Remember when the 76ers were the huge underdog and beat the Lakers in game 1? In the NCAA they would have been crowned champions, in the NBA they went on to lose four straight and prove to be the far inferior team. The first scenario is much more exciting, the second scenario is a better reflection of what team was the best.[/quote]

I’m not implying (or not intentionally anyhow) that the NCAA determines the best team, nor that it’s intended to find the best team. But you have a tournament that includes all the best teams, and a winner who is crowned the NCAA champion… and that’s about as “fair” as it gets in sports.

The best team doesn’t always win, in any sport. What you should provide for a championship is a chance for all deserving teams to have a fair, equal chance at winning it. And that’s exactly what the NCAA tournament provides.

[quote=“NICU, post:10, topic:2264”]I was listening to Mike and Mike today, and they were both saying the opposite. The premise was the current NCAA format is the most exciting way to determine a champion, but not necessarily the best way to determine the best team from that season. I have always felt the same way, and that’s why I would support making the tourney field smaller rather than larger. What is now a 30-game season in hoops really means nothing if you get in the tournament.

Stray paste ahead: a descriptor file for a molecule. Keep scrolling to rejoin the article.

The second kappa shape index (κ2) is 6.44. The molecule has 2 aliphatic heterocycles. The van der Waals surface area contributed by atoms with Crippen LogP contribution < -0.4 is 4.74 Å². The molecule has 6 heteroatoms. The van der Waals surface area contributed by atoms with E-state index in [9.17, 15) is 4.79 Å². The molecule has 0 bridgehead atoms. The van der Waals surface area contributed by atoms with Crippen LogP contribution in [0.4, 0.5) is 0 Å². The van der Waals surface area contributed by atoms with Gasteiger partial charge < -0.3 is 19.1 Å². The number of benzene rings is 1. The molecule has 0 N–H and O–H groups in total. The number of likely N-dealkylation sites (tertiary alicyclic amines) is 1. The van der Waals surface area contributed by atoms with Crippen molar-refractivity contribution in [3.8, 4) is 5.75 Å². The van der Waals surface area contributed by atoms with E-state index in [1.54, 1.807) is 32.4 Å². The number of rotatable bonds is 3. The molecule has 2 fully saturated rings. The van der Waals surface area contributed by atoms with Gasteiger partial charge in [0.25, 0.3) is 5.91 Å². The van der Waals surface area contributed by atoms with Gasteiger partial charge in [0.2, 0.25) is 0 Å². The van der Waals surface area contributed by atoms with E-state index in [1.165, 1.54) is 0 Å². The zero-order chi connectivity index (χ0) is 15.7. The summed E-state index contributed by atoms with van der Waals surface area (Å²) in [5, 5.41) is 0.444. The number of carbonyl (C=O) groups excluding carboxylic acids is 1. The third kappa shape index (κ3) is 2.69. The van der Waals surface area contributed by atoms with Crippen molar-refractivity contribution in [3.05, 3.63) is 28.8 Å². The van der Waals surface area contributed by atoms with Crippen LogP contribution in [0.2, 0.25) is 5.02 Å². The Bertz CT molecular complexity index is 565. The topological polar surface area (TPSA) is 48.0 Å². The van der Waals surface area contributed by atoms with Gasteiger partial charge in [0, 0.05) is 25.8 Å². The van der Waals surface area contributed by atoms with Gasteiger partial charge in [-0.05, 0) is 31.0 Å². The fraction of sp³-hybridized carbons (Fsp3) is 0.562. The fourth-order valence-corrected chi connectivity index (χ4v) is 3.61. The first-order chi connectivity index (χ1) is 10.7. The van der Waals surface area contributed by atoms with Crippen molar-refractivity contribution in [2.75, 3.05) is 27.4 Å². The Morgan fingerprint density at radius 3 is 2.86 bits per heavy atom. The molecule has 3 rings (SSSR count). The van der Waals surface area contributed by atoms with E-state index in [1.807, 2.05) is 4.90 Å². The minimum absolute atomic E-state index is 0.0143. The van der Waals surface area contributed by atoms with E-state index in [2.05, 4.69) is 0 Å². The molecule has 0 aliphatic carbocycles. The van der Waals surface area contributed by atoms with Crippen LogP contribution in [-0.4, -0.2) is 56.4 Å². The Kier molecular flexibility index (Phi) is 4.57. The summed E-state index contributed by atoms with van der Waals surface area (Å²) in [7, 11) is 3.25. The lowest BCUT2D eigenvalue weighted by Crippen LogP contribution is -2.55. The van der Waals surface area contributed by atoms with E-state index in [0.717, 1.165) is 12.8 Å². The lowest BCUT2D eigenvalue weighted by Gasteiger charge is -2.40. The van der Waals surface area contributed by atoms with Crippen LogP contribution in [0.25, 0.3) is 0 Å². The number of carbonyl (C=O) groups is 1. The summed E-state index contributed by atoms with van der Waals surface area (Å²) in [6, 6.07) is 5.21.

Greenie has always said something that I agree with – The regular season means too little across all sports. For example, Kansas had a fantastic regular season, winning the regular season and post season tournament in the Big 12, and not really ever having a down stretch. VCU hit rocky spots, finished third in their conference (a mid-major), and lost the conference championship game. Why did Kansas not have any advantage based on their success in the regular season? I almost feel like the higher seeds should all get home games until the Final Four. Playing a 16 in the first round is not really enough of a reward.

Jay Bilas said he likes the current format, but he would do things during the regular season to make the games more important (he didn’t say what). I would be interested to hear what.[/quote]

Fourth not third - George Mason, Old Dominion, and Hofstra all beat them (Hofstra did not get a bid, the other two did).

^Thanks for the correction. Forgot about Hofstra.